TRS-80 to get it
    : going. I programmed my VIC-20 so that one of its I/O ports
    could plug into the
    : keyboard socket of the Apple. That gave me a programmable
    keyboard! I could
    : also use the VIC's cassette for Apple program storage.
    :
    : I bought a used Apple 2C about 10 years ago and that's the last
    time I
    : actually had an Apple running. I got the 2C to see if I could
    get an old
    : ProFile hard disk to run, but the ProFile really needs a Lisa
    of Apple III.
    : There used to be some interface cards for the old ][, but I've
    never been able
    : to find one. There's 10 megs on that old hard drive. I wonder
    what sort of
    : "treasures" are stored on it.

    I have a Profile controller for Apple II slot.
    Care to buy it, or sell me the drive? I would
    be more than happy to transfer your 10 MB files
    to disk. If the drive still works that is. ;-)

    Bill @ GarberStreet Enterprizez };-)
    Web Site - http://garberstreet.netfirms.com
    Email -
    Remove - SPAM and X to contact me
     
  13. Bill Garber

    Bill Garber Guest

    : "Bill Garber" <> schreef in bericht
    : : >
    : > I could do that. How many of you guys have Apple IIs? ;-)
    : > Quite a few of them are for those.
    : >
    : I still have one. *3D0G <enter>

    Kool. I have a housefull ranging from
    a II+ to a ROM3 IIgs. Much fun in them
    still. Set it up, we'll play around with
    them. Lots of them still around too.
    Many newbies picking them up along with
    oldies replacing ones they sold years ago.
    I'd like to join the UG here, but they are
    over an hour away. They have 9 members.

    Bill @ GarberStreet Enterprizez };-)
    Web Site - http://garberstreet.netfirms.com
    Email -
    Remove - SPAM and X to contact me
     
  14. Ben Bradley

    Ben Bradley Guest

    Or at least without getting caught. :)
    If being wrong makes you depressed AND being depressed stops you
    from working/learning, then engineering is probably not for you. My
    employers never much cared about my attitude or how I felt (and that
    was often a good thing...), but they really cared about me being right
    and doing correct work.

    I dunno why, but when I was taking electrical engineering classes,
    the profs would talk about building this hypothetical bridge (not of
    diodes, nor Wheatstone's invention, but the kind you walk over or
    drive a car over - isn't that a civil engineering task?) - I recall
    when someone asked about "partial credit" on a test problem (he missed
    the problem on the previous day's test, and the prof was going over
    it), the prof responded "what if you designed a bridge, they built it,
    and it turned out to be only 80 percent as long as it should have
    been, should you still get 80 percent of your salary?"
    Did anyone else's prof talk about a bridge, or was it just my
    school?
    That must be a hazard of working at home. Or is it a hazard of
    being married?
    Do wives mind if you drop bits of insulation and solder on the
    floor?
     
  15. Getting it done on time is often more important than getting it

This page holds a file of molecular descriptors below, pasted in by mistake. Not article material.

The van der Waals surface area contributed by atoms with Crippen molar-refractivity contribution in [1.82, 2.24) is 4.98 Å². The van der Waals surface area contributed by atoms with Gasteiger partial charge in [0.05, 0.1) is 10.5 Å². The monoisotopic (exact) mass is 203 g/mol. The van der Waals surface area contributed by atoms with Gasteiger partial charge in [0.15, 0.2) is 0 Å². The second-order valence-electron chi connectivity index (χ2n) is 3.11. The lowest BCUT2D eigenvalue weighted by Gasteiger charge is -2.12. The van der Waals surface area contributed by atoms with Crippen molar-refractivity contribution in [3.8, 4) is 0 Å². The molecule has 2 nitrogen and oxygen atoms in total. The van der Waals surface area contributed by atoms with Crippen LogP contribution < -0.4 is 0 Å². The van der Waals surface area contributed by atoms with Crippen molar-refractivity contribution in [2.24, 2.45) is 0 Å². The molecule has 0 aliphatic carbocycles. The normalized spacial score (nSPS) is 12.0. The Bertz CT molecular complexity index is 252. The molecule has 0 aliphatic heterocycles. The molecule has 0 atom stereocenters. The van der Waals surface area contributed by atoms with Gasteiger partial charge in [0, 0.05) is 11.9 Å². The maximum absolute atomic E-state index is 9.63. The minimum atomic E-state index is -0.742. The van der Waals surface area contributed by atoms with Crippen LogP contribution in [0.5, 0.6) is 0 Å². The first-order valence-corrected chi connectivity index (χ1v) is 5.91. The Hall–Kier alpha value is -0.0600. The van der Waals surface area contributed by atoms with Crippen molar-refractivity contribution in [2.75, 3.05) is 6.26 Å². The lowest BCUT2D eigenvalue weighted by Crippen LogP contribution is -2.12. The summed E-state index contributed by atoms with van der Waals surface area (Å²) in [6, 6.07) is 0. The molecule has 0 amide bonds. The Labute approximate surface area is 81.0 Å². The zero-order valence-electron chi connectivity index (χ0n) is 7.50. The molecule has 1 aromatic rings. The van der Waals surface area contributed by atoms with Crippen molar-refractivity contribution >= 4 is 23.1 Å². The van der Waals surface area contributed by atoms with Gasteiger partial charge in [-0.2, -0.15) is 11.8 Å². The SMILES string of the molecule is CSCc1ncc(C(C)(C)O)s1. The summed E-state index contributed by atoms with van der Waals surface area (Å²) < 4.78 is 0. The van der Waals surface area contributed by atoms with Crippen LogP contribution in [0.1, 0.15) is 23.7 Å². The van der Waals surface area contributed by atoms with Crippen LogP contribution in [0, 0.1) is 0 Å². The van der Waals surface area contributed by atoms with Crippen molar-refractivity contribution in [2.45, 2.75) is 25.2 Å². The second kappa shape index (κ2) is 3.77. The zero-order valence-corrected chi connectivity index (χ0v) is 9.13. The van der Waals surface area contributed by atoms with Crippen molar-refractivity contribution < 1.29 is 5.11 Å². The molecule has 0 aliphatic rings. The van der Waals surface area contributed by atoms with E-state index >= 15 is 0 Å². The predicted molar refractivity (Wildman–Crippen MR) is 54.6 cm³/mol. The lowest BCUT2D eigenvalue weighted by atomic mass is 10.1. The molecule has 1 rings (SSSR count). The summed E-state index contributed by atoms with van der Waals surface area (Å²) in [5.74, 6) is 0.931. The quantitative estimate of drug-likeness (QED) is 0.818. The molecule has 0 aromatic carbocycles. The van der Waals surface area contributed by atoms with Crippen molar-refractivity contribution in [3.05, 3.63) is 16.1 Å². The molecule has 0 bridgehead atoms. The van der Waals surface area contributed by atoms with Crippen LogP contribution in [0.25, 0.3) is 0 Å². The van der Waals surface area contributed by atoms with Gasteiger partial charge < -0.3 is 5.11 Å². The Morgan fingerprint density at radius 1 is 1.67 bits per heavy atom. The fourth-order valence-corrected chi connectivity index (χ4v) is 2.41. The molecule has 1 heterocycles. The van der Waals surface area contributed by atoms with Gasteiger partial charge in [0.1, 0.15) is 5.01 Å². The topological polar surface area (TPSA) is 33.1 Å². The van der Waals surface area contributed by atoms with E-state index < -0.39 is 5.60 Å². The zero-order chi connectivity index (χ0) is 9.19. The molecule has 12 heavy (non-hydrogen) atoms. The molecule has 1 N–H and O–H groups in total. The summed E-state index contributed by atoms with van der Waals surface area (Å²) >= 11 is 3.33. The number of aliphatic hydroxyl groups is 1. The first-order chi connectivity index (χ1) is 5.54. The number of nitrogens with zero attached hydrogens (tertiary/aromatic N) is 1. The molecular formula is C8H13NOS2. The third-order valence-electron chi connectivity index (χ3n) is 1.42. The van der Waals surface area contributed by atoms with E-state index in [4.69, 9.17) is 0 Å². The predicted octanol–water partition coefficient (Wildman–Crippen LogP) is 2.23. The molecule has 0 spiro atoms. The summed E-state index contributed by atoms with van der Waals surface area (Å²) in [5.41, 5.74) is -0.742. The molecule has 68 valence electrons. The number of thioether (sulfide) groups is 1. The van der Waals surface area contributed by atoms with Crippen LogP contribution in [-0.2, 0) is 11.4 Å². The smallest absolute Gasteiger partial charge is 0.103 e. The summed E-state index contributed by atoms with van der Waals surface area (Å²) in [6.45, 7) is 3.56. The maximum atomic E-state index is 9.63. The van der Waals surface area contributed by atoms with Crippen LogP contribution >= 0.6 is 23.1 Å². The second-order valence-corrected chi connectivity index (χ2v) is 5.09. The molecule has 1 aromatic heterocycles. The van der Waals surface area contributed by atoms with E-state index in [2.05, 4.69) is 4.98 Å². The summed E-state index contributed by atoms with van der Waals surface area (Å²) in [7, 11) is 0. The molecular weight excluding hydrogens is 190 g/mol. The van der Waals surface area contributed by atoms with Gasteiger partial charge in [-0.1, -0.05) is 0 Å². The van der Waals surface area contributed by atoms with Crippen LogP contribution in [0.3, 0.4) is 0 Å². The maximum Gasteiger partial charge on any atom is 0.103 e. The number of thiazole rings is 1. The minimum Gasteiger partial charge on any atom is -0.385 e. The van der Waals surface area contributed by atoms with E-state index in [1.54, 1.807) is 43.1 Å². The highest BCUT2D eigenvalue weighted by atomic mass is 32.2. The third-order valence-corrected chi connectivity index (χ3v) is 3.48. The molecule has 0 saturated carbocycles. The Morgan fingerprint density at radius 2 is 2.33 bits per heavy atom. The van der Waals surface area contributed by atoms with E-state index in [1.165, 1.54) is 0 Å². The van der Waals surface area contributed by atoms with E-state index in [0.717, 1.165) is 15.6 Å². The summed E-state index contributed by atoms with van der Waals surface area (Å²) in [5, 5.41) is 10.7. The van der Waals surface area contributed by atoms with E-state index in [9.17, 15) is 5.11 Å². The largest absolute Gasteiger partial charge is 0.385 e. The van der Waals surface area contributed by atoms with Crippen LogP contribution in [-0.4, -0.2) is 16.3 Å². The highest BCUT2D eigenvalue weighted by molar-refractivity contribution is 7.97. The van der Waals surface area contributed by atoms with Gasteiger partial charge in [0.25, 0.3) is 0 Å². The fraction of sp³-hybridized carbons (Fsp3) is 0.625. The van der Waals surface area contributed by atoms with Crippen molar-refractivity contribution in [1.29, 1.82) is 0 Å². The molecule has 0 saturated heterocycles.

"right". "Never enough time to do it right; always enough time to do
    it over." ;-)
    No, I want 100% of my salary (why they call it "salary"). If the boss
    isn't pleased I may get 0% tomorrow, but I've already earned yesterdays
    pay. Of course profit sharing is another issue...
    You're unique. ;-) Partial credit and curved exams were the norm for
    us. Indeed one usually got 90% credit for just setting up the
    equations. Arithmetic/algebra errors weren't heavily punished. One EE
    prof gave exams that weren't intended to be finished and 50-55% was
    usually the A/B cut-off. I remember a physics exam where a zero was
    curved to 50 and 10 was curved to a barely passing 70 (weird bimodal
    distribution on that exam).
    ....especially when the bits burn the carpet. Wives are so narrow
    minded about such things.
     
  16. Chuck Harris

    Chuck Harris Guest

    Old Jim George, my Statics/Dynamics/Strengths of Materials prof used to
    talk that way whenever someone tried to get partial credit for some
    test problem where they got the wrong answer, the right way. He would
    say basically that, "You have to be right sometime. What if you were
    building a bridge, and you made a mistake calculating the loads, and the
    bridge fell down? Do you think it would be of any comfort to the
    families of the people driving over that bridge to know you almost got
    the numbers right?"

    Some of the best lessons were when we got him sidetracked into talking
    about the airplanes he designed during WWII. One of my favorites was
    about the cockpit for the Corsair (IIRC) They were changing the cockpit
    from one made up of metal framing and plexyglass sheets into a molded
    plexyglass cockpit. The problem was an important one, so they gave it
    to the best engineer, a guy from MIT. This guy spent weeks and weeks
    calculating out the exact strengths necessary for every part of the
    plastic structure. It was beginning to look like he would never finish,
    so they gave the problem to Jim George, and he handed in his result in
    some incredibly quick amount of time. His cockpit was slightly heavier
    than was necessary, but was more than twice as strong as was necessary,
    and was much lighter than the original. What he did, was put a big
    honking piece of bullet proof glass as the front windshield, and made
    the entire rest of the cockpit out of one thickness of plexyglass.

    His justification for designing the cockpit the way he did, was
    something along the lines of good enough beats best when you don't have
    unlimited time and money to spend.

    The MIT engineer was trying to make the cockpit so the thickness exactly
    matched the strength necessary for any point on the screen. It would
    have been impossible to build given 1940's technology.

    -Chuck Harris
     
  17. I read in sci.electronics.design that Keith R. Williams
    com>) about 'A relatively unimportant announcement...', on Mon, 29 Dec
    2003:
    Latin 'salarium' - money to buy salt with.
     
  18. Keith R. Williams wrote ...

    Or actually salt itself (which was a form of money
    in those days).
     
  19. But salt was "sal", and "sal-arium" was the bread with which to buy
    salt.

    Best regards,
    Spehro Pefhany
     
  20. I read in sci.electronics.design that Chuck Harris <>
    That's why the Prof was not really right to choose a bridge as the
    example. They are (or were, before we had computers) typically built
    with big safety factors - 3 to 6, so that even if the calculations were
    off, it wouldn't be disastrous.